St Bene't's Church
St Bene't's is a Church of England parish church in central Cambridge, England. Parts of the church, most notably the tower, are Anglo-Saxon, and it is the oldest church in Cambridgeshire and the oldest building in Cambridge.
The church is on the south side of Bene't Street next to Corpus Christi College. St Bene't's was the College's chapel until 1579. The College remains the church's patron, and there are continuing links between the church and the College chapel.
St Bene't's Anglo-Saxon tower was "most probably" built between AD 1000–1050, although the present bell-openings were added in 1586. The tower has characteristically Anglo-Saxon long-and-short quoins. Inside the church the 11th-century arch supporting the tower is the most notable feature. Parts of the north and south walls of the chancel and at least the corners of the nave walls are also Anglo-Saxon. In the 13th century the chancel was altered, hence the deeply-splayed Early English Gothic lancet windows on the south side (one of which is now blocked). The nave and aisles were rebuilt about 1300. The sedilia and piscina in the chancel are 14th-century, with Decorated Gothic ogeed arches. The clerestory and roof of the nave are late Perpendicular Gothic and date from 1452.
In the third quarter of the 19th century the church was subjected to two Victorian restorations: the first directed by J.R. Brandon in 1853 and the second directed by Arthur Blomfield in 1872. The church is a Grade I listed building.
The tower has a ring of six bells, five of which are 16th or 17th century. Oldest is the second bell, cast by an unknown bellfounder in 1588. A local founder, Richard Holdfield of Cambridge, cast the third bell in 1607 and the fifth bell in 1610. John Draper of Thetford cast the tenor bell in 1618 and Robert Gurney of Bury St Edmunds cast the treble bell in 1663. The youngest is the fourth bell, cast by William Dobson of Downham Market in 1825. Dobson was a prolific bellfounder and 233 of his bells are known to survive. Surviving bells by Holdfield, Draper or Gurney are much rarer.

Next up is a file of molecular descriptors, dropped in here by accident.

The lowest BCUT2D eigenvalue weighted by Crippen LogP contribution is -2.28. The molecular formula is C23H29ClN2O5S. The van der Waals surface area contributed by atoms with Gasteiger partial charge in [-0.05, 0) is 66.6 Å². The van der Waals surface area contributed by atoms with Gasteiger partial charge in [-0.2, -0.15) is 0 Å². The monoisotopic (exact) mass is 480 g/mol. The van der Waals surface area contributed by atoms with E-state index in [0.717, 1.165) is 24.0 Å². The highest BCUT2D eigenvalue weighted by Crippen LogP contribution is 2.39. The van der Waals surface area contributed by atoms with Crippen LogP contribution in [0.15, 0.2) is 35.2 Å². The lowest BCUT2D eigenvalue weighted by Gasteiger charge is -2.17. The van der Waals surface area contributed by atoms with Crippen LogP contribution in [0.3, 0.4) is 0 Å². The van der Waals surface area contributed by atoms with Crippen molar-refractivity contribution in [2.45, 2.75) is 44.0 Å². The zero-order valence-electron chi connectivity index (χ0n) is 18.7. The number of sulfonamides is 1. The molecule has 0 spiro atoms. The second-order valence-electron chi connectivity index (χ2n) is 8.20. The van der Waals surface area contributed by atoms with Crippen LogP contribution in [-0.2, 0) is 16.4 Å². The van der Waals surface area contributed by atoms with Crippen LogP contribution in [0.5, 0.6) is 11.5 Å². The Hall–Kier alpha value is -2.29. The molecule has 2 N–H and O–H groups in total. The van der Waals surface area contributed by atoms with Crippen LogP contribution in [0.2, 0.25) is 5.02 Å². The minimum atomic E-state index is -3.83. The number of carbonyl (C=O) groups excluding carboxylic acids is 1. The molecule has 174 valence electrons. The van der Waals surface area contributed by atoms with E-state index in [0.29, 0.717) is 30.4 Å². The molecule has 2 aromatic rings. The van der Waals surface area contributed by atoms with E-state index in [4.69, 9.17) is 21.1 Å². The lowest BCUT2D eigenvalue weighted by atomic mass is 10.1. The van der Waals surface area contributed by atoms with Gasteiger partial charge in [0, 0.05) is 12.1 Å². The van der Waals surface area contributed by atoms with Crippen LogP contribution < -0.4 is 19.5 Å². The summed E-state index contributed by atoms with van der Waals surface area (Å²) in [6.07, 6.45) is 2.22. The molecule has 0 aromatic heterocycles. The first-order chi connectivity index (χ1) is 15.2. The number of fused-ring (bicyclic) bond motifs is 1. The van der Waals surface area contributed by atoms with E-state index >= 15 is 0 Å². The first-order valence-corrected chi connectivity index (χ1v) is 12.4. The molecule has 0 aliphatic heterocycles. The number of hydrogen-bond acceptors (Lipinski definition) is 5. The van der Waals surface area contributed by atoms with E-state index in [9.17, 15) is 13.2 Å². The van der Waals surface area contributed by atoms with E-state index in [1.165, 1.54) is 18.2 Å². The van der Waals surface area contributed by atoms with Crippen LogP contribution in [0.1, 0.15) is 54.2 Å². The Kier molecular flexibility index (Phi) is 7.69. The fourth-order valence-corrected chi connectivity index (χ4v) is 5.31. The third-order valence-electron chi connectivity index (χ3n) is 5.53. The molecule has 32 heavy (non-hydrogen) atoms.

Michael Ramsey, who later became Archbishop of Canterbury, was vicar in 1938. Brothers of the Society of Saint Francis (among them Reginald Fisher) served at St Bene't's 1945–05. The Revd Angela Tilby, a regular contributor to BBC Radio 4's Thought for the Day, was vicar 2006–11. From September 2012, the vicar has been the Revd Anna Matthews, previously Minor Canon for Liturgy at St Alban's Cathedral.
- Leper Chapel of St Mary Magdalene, dating from 1125
- Holy Sepulchre, Cambridge or Round Church, dating from 1130
- School of Pythagoras, the oldest secular building in Cambridge, dating from about 1200
- Pevsner 1970, p. 222
- Institute of Public Health. "St Bene't's Church". 800 Years of Death and Disease in Cambridge. University of Cambridge.
- St Bene't's Church, Cambridge
- Roach 1959, pp. 123–132
- "Church of St Bene't". National Heritage List for England. English Heritage. 26 April 1950. Retrieved 30 August 2013.
- Pevsner 1970, p. 223
- Dawson, George (30 October 2011). "Cambridge S Bene't". Dove's Guide for Church Bell Ringers. Central Council of Church Bell Ringers. Retrieved 30 August 2013.
- Dovemaster (31 October 2012). "Bell Founders". Dove's Guide for Church Bell Ringers. Central Council of Church Bell Ringers. Retrieved 30 August 2013.
Sources and further reading
- Pevsner, Nikolaus (1970) . Cambridgeshire. The Buildings of England. Harmondsworth: Penguin Books. pp. 222–223. ISBN 0-14-071010-8.
- Roach, J.P.C., ed. (1959). A History of the County of Cambridge and the Isle of Ely: Volume 3: The City and University of Cambridge. Victoria County History. pp. 123–132.
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